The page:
Third Grade – Sapphire;
Fourth grade – lapis lazuli;
Fifth grade – Crystal;
Sixth grade – shell clams;
Seventh grade – polished brass;
Eighth grade – carved gold;
Ninth grade – carved silver.
Ceremonial decorations of empresses and noble ladies in the era of the Han was considered large hairpin “bu yao” (which means “shaking while walking”) with pendants swaying in motion, and a diadem shan-ti.
From Tang period until the end of the Ming Dynasty used Crown feng guan (phoenix hat). During the reign of the Manchu, rank decorations of Emperor and aristocrats were gold dragons (Jin-lun), and marks of distinction of empresses and concubines – Golden Phoenix (Feng Jing).
What way passed the hairstyle of a Chinese woman, starting from a young age? Writer of Ming era Feng Menluna writes about hair pins: “In the past families had their own rules with respect to girls. 13 year-old was thought – too early to “try Flower” (sexuality). Aged 14 years, the “flower has bloomed” (ie the start of menstrual cycle) … And for 15 year-old the flower should be already picked”. 14 year-old girl was allowed to have a special hairstyle and observe a special rite tszitszi or shunun. It marked the attainment of the age when is possible to stick a pin into the hair of a girl. That is, in a feudal society hairpin symbolized not just a woman, but the woman who reached maturity.
Just after the girl made a special haircut, usually began to talk about the marriage, and to the girl, or rather, to her parents were sent matchmakers. If the bride was ready, the rite of adulthood smoothly flows into the wedding ceremony, and the pin was given to the girl as a gift for the engagement.
What could hairstyle say about marital status of women? Single women braided their hair in a plait, while married women collected them in a bundle on her head. At the same time, the widow, who did not want to marry again, shaved her head as a sign of indifference. According to the teachings of Confucius, shaving the hair is to erase the personality.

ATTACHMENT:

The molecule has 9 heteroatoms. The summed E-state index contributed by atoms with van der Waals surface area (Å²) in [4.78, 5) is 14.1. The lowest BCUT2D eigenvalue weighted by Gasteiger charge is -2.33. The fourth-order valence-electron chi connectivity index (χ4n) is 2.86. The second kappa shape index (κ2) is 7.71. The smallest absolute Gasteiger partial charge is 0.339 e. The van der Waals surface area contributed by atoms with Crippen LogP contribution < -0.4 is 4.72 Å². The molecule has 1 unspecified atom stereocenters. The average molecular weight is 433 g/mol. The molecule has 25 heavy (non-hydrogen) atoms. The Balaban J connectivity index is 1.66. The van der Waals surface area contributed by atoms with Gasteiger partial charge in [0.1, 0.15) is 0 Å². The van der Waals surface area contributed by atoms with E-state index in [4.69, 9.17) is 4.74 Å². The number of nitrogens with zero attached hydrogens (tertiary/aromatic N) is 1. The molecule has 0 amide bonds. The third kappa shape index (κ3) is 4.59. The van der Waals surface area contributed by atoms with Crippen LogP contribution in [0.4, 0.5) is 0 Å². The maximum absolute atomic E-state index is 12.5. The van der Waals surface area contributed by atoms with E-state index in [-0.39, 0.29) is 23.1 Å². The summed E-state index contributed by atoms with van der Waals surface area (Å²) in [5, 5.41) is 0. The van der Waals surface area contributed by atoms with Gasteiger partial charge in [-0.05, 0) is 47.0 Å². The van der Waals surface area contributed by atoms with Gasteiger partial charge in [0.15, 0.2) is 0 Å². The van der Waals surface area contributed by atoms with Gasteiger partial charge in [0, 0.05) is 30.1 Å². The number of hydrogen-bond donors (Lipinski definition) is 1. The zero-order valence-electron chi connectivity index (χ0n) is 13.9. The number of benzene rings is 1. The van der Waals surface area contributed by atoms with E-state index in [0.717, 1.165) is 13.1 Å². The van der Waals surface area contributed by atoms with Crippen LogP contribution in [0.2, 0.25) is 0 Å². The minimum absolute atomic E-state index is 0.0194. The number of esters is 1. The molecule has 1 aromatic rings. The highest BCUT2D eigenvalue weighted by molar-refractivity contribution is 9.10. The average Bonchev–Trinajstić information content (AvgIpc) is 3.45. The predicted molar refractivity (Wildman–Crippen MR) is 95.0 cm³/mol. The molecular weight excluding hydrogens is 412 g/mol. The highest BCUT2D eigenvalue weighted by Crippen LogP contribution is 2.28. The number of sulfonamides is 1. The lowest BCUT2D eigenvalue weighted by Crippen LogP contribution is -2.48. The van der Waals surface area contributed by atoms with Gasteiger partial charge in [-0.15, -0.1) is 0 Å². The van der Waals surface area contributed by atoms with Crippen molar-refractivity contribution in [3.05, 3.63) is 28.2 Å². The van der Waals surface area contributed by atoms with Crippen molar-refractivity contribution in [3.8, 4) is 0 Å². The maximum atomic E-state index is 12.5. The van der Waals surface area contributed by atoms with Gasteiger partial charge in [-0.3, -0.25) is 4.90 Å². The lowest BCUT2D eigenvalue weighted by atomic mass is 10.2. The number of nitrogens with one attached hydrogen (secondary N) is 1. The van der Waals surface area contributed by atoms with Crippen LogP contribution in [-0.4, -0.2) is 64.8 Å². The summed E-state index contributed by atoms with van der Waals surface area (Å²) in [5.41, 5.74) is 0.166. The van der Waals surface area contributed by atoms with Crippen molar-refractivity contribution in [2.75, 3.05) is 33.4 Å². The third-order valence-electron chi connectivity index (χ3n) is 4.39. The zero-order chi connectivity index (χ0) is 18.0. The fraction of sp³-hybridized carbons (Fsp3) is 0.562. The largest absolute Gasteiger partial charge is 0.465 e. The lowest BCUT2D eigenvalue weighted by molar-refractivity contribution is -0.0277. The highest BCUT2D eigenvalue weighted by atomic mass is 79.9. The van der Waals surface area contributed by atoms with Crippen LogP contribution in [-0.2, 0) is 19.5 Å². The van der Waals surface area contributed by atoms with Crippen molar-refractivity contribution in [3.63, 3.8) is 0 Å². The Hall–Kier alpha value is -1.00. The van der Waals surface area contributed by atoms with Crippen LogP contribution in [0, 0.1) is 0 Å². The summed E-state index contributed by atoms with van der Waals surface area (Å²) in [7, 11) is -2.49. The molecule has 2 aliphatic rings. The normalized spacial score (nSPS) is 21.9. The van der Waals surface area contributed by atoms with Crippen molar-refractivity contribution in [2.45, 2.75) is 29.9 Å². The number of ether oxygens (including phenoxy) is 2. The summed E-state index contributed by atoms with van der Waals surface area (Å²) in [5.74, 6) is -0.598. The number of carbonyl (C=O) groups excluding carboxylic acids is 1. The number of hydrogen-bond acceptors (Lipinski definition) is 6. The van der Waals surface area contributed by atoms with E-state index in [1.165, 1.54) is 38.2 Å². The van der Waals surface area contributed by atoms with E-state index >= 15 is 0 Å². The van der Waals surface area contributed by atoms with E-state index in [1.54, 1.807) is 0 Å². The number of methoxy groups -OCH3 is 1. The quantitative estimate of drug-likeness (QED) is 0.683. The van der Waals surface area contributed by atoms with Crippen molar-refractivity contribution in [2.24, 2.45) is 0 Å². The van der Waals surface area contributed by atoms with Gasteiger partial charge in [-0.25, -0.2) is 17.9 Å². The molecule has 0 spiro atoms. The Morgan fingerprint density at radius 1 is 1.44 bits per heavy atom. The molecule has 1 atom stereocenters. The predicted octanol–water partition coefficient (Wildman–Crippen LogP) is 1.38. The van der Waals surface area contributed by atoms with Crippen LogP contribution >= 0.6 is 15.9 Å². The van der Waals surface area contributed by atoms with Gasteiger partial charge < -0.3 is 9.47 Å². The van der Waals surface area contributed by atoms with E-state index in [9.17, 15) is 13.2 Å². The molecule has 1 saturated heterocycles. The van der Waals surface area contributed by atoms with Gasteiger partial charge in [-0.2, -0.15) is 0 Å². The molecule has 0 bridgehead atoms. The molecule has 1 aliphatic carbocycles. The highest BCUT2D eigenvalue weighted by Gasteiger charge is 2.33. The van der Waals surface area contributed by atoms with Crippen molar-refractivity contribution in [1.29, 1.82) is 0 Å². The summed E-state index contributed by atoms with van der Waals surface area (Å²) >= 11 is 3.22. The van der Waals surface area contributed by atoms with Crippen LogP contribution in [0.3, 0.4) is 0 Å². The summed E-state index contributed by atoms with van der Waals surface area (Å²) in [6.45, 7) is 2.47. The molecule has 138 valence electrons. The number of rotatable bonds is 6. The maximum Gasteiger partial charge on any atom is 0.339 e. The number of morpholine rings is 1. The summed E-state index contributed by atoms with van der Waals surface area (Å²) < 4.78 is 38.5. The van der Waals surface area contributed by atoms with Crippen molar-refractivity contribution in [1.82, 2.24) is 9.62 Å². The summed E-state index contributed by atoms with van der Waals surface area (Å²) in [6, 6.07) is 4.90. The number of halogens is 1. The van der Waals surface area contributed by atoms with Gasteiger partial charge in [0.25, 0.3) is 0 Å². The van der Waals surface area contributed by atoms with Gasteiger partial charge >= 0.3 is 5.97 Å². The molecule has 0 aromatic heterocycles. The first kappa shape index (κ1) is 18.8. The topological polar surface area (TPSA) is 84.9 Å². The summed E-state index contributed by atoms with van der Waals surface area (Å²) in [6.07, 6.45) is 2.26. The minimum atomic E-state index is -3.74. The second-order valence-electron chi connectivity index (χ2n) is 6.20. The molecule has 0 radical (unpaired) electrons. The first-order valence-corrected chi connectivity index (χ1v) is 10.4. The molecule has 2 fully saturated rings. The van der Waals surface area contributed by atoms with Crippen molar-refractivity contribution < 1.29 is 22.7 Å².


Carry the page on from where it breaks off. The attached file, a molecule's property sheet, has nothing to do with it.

Tuft of hair might look different, depending on the era. Sometimes tuft of hair was above the ears, the hair on the nape was left free, sometimes used special hinges and rollers.
Special hairstyle had the bride. Before the wedding, the bride’s hair twisted into a rope or braided in a tight braid, strengthening with 22 long pins crosswise. To decorate the hair used colorful silk cords, strings of pearls, garlands of small flowers.
The design of the head ornaments of Chinese women was affected by the religious views of the people. Among the bridal head ornaments found pins and hairpins decorated with symbols-the wishes of male offspring. This particular Chinese fetishism of male offspring is a reflection of the cult of ancestors, because only men are empowered to make sacrifices to ancestors. However, there was a more real reason – the fear of losing heir of accumulated wealth. One of the symbols of male offspring is the image of pomegranate (many grains – many children, sons, for grains and children is used one hieroglyph Tzu).
Turning to the present, we can say that life in China runs fast, and no time to adorn hair, and traditional hairstyles are used only during the holidays, ceremonies, as well as in clothes of fashionistas and design collections. Actually, no one wears folk dresses.
A selection of photos from the Chinese “Fashion Week”. It is quite clear that the unusual haircuts now – the more artistic grotesque than routine.
Here are some examples of hairstyles of the First Lady of China – Peng Liyuan. Her hairstyles are also complicated, however, quite restrained, except for artistic costumes, as she is a contemporary folk singer and performing artist.